The government, on the other hand, believes that the evacuation of these slums is important, as the people living there are vulnerable to fire accidents and floods.
   “Several settlements along water ways and road ways in the city are densely populated, yet the people in these settlements survive with hardly any amenities,” says Ramalingam. “Just because they have adjusted to these conditions does not mean they should be left to live like this. Apart from considering their well-being, it is also important to consider the environmental impact of their settlements on the river banks.”
The conditions in which evicted slum-dwellers live in are hard to imagine. Consider the Thoraipakkam slum. Constructed by the Tamil Nadu Slum Clearance Board (TNSCB) in 2009, this settlement has now become famous for all the wrong reasons. “Despite housing around 15,000 families (around 65,000 people) the Kannagi Nagar slum in Thoraipakkam does not have even one Primary Healthcare Centre,” says Geetha. “Women have delivered their children in autos and buses on their way to the city on several occasions,” says Manimekalai. Apart from this, the lack of employment in the slum forces young men to adopt a life of crime. “In some parts of Thoraipakkam, residents have to pay local goondas for electricity, water and rent,” says Manimekalai, “Several deaths have taken place here as a result of people refusing to pay them. The police don’t help us; they file FIRs only after someone gets murdered.” Water is also a big problem in these slums. “A month ago, we used to get water only once a month. Now the situation has improved and we receive water twice a week. However, the tank from where we get our water is very dirty. It is uncovered and often contains slippers, plastic bags and mosquito larvae,” says Manimekalai.
   The government, on its part, has made some effort to resolve these multifarious problems. “Tenements in Okkium Thoraipakkam and Semmencheri have been developed as integrated townships in coordination with the concerned agencies. TNSCB has co-ordinated with the Metropolitan Transport Corporation (MTC) to ensure that the frequency of buses that go via Thoraipakkam to important destinations of work in Broadway, Egmore, Adyar, Saidapet, Tambaram, Velachery, among other places, is sufficient for the large number of people who live there,” says Ramalingam. “To ensure the livelihood of the new settlers, a package of services for economic development is being provided; this includes valueadded training programmes, referral services and job fairs in coordination with IT companies and other private sector companies. So far livelihood projects including skill training, formation of self help groups (SHGs) and other activities have been carried out to benefit 22,521 people at a cost of 488 lakh.”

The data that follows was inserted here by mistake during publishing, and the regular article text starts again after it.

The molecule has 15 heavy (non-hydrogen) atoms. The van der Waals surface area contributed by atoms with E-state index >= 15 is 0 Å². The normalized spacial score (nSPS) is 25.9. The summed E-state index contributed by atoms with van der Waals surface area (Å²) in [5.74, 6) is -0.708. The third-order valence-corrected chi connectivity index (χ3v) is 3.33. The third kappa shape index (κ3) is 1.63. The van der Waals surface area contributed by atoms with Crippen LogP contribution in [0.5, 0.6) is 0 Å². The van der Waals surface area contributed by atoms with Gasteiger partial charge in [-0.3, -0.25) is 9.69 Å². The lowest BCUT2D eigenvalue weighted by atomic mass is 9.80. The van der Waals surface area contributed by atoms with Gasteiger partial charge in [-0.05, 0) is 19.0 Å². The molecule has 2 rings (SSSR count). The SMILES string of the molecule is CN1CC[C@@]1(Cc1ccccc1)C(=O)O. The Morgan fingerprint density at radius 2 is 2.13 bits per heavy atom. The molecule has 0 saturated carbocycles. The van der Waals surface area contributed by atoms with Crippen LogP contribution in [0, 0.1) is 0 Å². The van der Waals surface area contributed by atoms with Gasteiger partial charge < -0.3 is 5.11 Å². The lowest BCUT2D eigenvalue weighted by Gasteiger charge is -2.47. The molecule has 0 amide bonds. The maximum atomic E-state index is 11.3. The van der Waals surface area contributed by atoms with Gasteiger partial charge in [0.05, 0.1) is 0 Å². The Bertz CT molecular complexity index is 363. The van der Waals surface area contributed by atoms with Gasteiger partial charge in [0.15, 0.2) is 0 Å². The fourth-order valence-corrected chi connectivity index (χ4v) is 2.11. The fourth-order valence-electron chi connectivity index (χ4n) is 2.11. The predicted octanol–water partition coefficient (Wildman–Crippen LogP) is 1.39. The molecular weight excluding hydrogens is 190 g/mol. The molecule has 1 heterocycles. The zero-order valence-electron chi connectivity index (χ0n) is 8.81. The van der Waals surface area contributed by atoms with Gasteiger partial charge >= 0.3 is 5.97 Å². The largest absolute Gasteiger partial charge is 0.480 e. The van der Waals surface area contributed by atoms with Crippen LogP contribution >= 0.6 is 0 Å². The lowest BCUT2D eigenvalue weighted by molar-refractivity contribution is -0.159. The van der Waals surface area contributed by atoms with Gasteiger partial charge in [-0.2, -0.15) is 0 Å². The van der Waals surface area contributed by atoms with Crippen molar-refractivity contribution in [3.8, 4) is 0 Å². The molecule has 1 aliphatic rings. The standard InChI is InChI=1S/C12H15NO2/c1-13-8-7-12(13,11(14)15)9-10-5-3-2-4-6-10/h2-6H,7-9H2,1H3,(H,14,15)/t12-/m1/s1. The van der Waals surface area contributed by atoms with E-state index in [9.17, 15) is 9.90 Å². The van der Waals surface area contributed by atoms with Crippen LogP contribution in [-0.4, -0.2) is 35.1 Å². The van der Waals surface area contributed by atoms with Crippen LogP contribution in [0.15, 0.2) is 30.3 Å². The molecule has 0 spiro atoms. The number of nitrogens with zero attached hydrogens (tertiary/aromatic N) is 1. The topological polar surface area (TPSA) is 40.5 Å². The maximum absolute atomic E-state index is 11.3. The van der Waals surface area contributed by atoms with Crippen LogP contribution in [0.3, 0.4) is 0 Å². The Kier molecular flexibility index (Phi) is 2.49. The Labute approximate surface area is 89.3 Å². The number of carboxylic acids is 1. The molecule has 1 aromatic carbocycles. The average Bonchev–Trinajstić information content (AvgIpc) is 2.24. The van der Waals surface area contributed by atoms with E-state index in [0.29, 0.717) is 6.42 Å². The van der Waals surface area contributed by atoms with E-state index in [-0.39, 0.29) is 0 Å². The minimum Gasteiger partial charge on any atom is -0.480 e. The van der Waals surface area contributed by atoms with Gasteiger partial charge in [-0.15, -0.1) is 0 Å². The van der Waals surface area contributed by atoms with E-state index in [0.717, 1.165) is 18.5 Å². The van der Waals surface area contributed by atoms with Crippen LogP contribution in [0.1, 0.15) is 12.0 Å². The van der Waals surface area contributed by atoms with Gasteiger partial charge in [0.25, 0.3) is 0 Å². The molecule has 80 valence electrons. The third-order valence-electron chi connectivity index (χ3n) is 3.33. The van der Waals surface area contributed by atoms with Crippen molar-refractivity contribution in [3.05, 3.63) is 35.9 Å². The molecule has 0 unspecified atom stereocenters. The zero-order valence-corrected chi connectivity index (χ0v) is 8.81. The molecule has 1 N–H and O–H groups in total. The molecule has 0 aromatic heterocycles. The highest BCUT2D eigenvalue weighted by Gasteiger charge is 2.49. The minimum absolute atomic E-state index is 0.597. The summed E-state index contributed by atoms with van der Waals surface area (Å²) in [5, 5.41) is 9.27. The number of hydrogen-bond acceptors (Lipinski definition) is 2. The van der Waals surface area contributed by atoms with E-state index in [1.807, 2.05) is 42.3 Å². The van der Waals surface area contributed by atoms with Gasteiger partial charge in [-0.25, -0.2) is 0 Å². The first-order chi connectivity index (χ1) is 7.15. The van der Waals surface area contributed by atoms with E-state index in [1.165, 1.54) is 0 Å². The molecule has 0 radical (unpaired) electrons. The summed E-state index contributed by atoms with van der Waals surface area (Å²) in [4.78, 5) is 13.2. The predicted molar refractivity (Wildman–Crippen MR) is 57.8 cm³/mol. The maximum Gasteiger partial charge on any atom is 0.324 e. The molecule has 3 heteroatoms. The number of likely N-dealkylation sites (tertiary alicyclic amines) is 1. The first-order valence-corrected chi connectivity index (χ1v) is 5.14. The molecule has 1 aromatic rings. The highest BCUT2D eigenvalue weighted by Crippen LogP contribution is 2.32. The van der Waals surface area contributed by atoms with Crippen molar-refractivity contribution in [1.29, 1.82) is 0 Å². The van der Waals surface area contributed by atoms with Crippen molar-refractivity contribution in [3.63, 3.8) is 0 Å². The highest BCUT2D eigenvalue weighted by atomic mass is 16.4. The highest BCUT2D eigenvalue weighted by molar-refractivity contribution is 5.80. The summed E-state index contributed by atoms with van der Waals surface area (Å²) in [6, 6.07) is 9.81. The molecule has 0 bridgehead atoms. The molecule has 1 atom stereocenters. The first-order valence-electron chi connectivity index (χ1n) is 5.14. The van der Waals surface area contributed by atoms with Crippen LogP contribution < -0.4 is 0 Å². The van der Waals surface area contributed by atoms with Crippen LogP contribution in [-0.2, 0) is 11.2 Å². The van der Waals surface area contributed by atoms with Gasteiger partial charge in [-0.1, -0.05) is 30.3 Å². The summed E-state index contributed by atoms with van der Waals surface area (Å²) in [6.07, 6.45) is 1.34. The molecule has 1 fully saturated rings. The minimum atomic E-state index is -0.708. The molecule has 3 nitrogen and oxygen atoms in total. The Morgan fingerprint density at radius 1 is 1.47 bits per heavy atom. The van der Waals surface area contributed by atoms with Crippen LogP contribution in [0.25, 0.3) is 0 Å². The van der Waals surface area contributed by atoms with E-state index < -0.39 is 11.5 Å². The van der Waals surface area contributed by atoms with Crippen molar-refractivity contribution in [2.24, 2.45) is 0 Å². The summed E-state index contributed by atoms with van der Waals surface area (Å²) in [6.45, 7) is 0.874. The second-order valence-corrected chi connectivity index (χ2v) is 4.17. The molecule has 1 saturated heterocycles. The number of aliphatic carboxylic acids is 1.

Are these efforts enough of a substitution for the big change that the government is forcing the poor to make? At the end of the day, their development needs must be considered too. After all, without them our houses wouldn’t get built, our homes wouldn’t get cleaned; in short, without them our development would not be possible.
Times of India, Epaper, Property Times – 11 December 2010